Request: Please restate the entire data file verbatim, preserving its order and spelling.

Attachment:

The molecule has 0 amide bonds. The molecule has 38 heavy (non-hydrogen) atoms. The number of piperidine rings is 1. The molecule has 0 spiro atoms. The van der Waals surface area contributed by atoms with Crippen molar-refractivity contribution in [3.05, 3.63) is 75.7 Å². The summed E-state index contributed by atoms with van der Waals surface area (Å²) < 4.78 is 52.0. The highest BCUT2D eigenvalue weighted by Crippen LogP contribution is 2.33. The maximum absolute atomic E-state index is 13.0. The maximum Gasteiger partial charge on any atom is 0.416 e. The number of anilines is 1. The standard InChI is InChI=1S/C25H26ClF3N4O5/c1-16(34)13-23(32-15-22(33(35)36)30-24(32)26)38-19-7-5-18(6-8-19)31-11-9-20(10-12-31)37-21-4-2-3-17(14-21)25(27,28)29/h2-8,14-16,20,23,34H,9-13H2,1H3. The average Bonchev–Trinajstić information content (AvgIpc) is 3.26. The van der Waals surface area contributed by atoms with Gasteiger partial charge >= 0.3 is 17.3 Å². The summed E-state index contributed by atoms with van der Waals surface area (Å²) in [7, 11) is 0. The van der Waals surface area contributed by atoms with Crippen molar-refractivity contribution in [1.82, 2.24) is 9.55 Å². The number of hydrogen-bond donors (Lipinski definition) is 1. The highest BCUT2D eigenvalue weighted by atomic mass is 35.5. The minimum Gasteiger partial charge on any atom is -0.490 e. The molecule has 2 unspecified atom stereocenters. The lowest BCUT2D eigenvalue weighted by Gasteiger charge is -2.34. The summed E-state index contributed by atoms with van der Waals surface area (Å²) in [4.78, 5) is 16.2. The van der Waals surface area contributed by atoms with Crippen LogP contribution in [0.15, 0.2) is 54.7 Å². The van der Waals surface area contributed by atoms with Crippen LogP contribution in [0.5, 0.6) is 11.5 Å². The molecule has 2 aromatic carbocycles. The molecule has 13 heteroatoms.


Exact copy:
The molecule has 0 amide bonds. The molecule has 38 heavy (non-hydrogen) atoms. The number of piperidine rings is 1. The molecule has 0 spiro atoms. The van der Waals surface area contributed by atoms with Crippen molar-refractivity contribution in [3.05, 3.63) is 75.7 Å². The summed E-state index contributed by atoms with van der Waals surface area (Å²) < 4.78 is 52.0. The highest BCUT2D eigenvalue weighted by Crippen LogP contribution is 2.33. The maximum absolute atomic E-state index is 13.0. The maximum Gasteiger partial charge on any atom is 0.416 e. The number of anilines is 1. The standard InChI is InChI=1S/C25H26ClF3N4O5/c1-16(34)13-23(32-15-22(33(35)36)30-24(32)26)38-19-7-5-18(6-8-19)31-11-9-20(10-12-31)37-21-4-2-3-17(14-21)25(27,28)29/h2-8,14-16,20,23,34H,9-13H2,1H3. The average Bonchev–Trinajstić information content (AvgIpc) is 3.26. The van der Waals surface area contributed by atoms with Gasteiger partial charge >= 0.3 is 17.3 Å². The summed E-state index contributed by atoms with van der Waals surface area (Å²) in [7, 11) is 0. The van der Waals surface area contributed by atoms with Crippen molar-refractivity contribution in [1.82, 2.24) is 9.55 Å². The number of hydrogen-bond donors (Lipinski definition) is 1. The highest BCUT2D eigenvalue weighted by atomic mass is 35.5. The minimum Gasteiger partial charge on any atom is -0.490 e. The molecule has 2 unspecified atom stereocenters. The lowest BCUT2D eigenvalue weighted by Gasteiger charge is -2.34. The summed E-state index contributed by atoms with van der Waals surface area (Å²) in [4.78, 5) is 16.2. The van der Waals surface area contributed by atoms with Crippen LogP contribution in [0.15, 0.2) is 54.7 Å². The van der Waals surface area contributed by atoms with Crippen LogP contribution in [0.5, 0.6) is 11.5 Å². The molecule has 2 aromatic carbocycles. The molecule has 13 heteroatoms.